2

Can anyone help me with any differences between those words? C-E dictionaries say "there's no way out" or "nothing can be done" for all of them, C-C dictionaries say about the same.

However, I was corrected using 莫可奈何 and 沒轍 wrong in these examples:

B: 還不就是我媽,三天兩頭就幫我安排相親,他明知道我最排斥相親這件事!唉!別人我還可以不理,偏偏他是我老媽,我也【莫可奈何】。

A: 都什麼時代了,你買還來相親這一套啊?!不過話是回來,天下父母心,做父母的總是為子女的終身大事,我也 【沒轍】,沒法幫你。真是難為你了。

I put 沒轍 for 莫可奈何 and vice versa. Can anyone explain the different notions of these two words? I added 沒辦法 as well, because maybe there are some similarities.

Thanks for all the help.

  • 1
    I would use 無可奈何 instead of 莫可奈何 because the latter one is not often seen. The difference between them is the degree of formality: 沒轍colloquial <沒辦法colloquial <無可奈何written or colloquial. – Stan Oct 18 '15 at 16:56
  • 没辙 is regional, 莫可奈何 is too formal. It is a matter of style more than grammar. – user4452 Oct 18 '15 at 16:56
  • 1
    On top of what the above comments said (which I completely agree), as a native speaker from a region where 没辙 is commonly used (Northern China), the two words are completely interchangeable and sound perfectly natural either way in your two examples. – NS.X. Oct 18 '15 at 19:35
2

These three phrases differ in register, which affects how and when they will be used.

méi bànfǎ 沒辦法 is basic Mandarin and can be used in ordinary speech and writing without any issues arising.

mò kě nàihé 莫可奈何 is a highly learnèd idiom; a more common form is wú kě nàihé 無可奈何. As four-character Classical idioms, they have a certain formal "air" to them, even though 無可奈何 is pretty common. But it is a less basic expression than 沒辦法 — I would use 沒辦法 nine times out of ten, at least. I have never used 莫可奈何.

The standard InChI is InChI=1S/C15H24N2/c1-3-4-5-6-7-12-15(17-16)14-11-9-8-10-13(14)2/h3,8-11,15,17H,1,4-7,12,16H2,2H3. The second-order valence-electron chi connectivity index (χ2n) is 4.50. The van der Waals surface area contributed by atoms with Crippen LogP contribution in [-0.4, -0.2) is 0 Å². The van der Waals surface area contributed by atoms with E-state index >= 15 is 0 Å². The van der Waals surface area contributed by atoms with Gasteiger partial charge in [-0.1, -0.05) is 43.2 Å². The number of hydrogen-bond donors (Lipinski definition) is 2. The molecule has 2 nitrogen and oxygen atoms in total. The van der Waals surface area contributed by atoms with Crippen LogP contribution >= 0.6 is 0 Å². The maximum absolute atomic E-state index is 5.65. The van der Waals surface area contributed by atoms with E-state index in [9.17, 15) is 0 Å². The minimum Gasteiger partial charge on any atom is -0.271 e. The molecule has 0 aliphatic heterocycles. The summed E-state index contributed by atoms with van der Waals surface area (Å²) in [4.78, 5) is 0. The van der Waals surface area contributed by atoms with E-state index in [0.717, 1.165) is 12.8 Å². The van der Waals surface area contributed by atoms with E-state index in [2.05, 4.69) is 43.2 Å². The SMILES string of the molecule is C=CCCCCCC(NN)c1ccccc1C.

méizhé 沒轍 is highly colloquial and has a regional flavor. I wouldn't use it unless it's part of your normal regional accent.

1

没办法(standard Mandarin) = 没辙(dominantly used in Northeastern area of China but understood by all Chinese)

be unable to find a way out;
can't do anything about it;
can't help it;
have no other way but to do sth.

无可奈何 = 没办法 + feeling bad and helpless

You may use 无可奈何 when you 没办法 and also feel terrible for your lack of strength.

No one uses 莫可奈何 nowadays.

0

I looked up in the dictionary and felt nobody in the comments would hit the point. 莫可奈何 or 無可奈何 means that "(things have already been this and) nothing more can be done". If you only want to express that nothing can be done, using 沒轍(more colloquial) or 沒辦法 are both OK.
The best-known usage of 無可奈何 is in 《史記》: A person named Fan Wuji committed suicide, and the Prince of Yan arrived too late to stop him. Since Fan was dead, the Prince felt 無可奈何 and used a box to contain Fan's head and returned.

0

沒轍 is a word originally from Beijing or north China local tongue, which means I have no way out. In fact the 3 are the same meaning, but 莫可奈何 is more textual and is from ancient Chinese. 沒辦法 is as modern Chinese

Your Answer

By clicking “Post Your Answer”, you agree to our terms of service, privacy policy and cookie policy

Not the answer you're looking for? Browse other questions tagged or ask your own question.